To be kabuki in Japan once meant to be outrageous, daring, flaunting convention. It was in sixteenth-century Japan, as Shakespeare was writing his masterworks half a world away, that the spirit of Kabuki theater was born out of a single woman's passions and dedication to her art. In Kabuki Dancer, the popular Japanese novelist Sawako Ariyoshi (The Doctor's Wife, The River Ki, The Twilight Years) retells the story of Okuni, the legendary temple dancer who first performed among jugglers and freak shows on a stage along the riverbank in the heart of the imperial city of Kyoto. Blending the rhythms and movements of religious festivals with the words of popular love songs, she and her troupe became sensations. Their affairs and rivalries, infatuations and jealousies, were transformed into the very fabric of their performance, as it began its evolution into the classic drama of today. Against a backdrop of civil war, dynastic conflict, and social turmoil, Okuni and her companions and lovers, together with their audience of artisans, merchants, and aristocrats, struggled to survive the birth pangs of a glorious--yet sometimes deadly--new age. Based on fact, transmuted into powerful and moving artistic expression, Kabuki Dancer is at once a turbulent love story, a recreation of an exotic and colorful historical period, and an almost mythic representation of the miraculous moment in which an immortal art form appears.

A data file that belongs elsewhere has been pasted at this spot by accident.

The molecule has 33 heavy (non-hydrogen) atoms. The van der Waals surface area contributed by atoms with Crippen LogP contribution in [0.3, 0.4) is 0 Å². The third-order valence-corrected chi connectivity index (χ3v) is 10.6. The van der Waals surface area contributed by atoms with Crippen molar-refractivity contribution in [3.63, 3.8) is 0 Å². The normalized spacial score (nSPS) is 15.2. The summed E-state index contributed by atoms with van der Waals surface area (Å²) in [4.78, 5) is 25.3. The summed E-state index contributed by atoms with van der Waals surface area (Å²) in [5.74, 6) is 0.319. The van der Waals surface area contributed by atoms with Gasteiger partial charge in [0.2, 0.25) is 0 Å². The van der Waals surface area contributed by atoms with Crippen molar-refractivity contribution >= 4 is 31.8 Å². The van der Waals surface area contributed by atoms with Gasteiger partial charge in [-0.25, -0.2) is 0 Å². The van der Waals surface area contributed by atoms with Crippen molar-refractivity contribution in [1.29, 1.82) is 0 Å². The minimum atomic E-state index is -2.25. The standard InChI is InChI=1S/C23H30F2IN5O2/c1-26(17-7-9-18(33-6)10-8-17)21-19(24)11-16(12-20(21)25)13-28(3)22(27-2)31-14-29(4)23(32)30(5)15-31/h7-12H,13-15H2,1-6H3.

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Sawako Ariyoshi was a prolific Japanese novelist who died in 1984 at the age of 54. From what I can gather, her other novels are concerned with contemporary life and social issues. Three others, The River Ki, The Doctor's Wife and The Twilight Years have been translated into English. This one, however, is quite different -- it is a historical novel about Izumo no Okuni , the woman who invented kabuki in 16th-century Japan. According to all I have read, little is really known about her life -- she was born around 1572, perhaps served as a miko at the Grand Shrine of Izumo, danced on stages on the riverbed of Kyoto and at the Kitano Shrine, gathered a troupe of dancers and musicians who performed dances and romantic skits, merging drama with music and dance, attracted large crowds, performed for nobles and samurai and stopped performing around 1610. Times and accounts of her death vary from 1613 to the 1640s.Like so many other historical/biographical novels, Kabuki Dancer fleshes out the story of Okuni with romantic entanglements. But Ariyoshi seems less interested in character development than in historical background, local color, and the evolution of early kabuki, thankfully. I found I learned much about 16th century Japan --the turbulent rules of Toyotomi Hideyoshi and Tokugawa Ieyasu and their methods of unifying Japan. It's fascinating to compare what was happening in Spain and England, on the other side of the world, with Japanese history. Hideyoshi, after great military victories in the Japanese provinces, thought he could conquer Korea and China -- disastrously. While the Japanese initially embraced the "Southern Barbarian" fashions and the Kirishtani (Christians) -- Tokugawa recognized the divisive aspects of their influence and expelled them from Japan. Amidst the political turmoil, Okuni, a young rural girl from Izumo, travels to Kyoto with a small group of folk dancers and decides not to return home. She is entranced with dancing and the adulation of the audience. Ariyoshi, a playwright and sometime member of a dance company, traces the gradual evolution of kabuki from devotional dance to theatrical performance involving song, dance, plot and spectacle.Okuni was experimenting with performance art in Japan at the same time that Shakespeare was reinventing drama in England. There are no scripts of early kabuki -- the classic literature would have to wait until the 18th c. with Chikamatsu Monzaemon's plays for both bunraku and kabuki, but Ariyoshi suggests how the kabuki style gradually incorporated widely diverse elements.While Kabuki Dancer, though very readable, is not a great piece of literature, it is a fascinating historical novel about a period not well known in Western culture.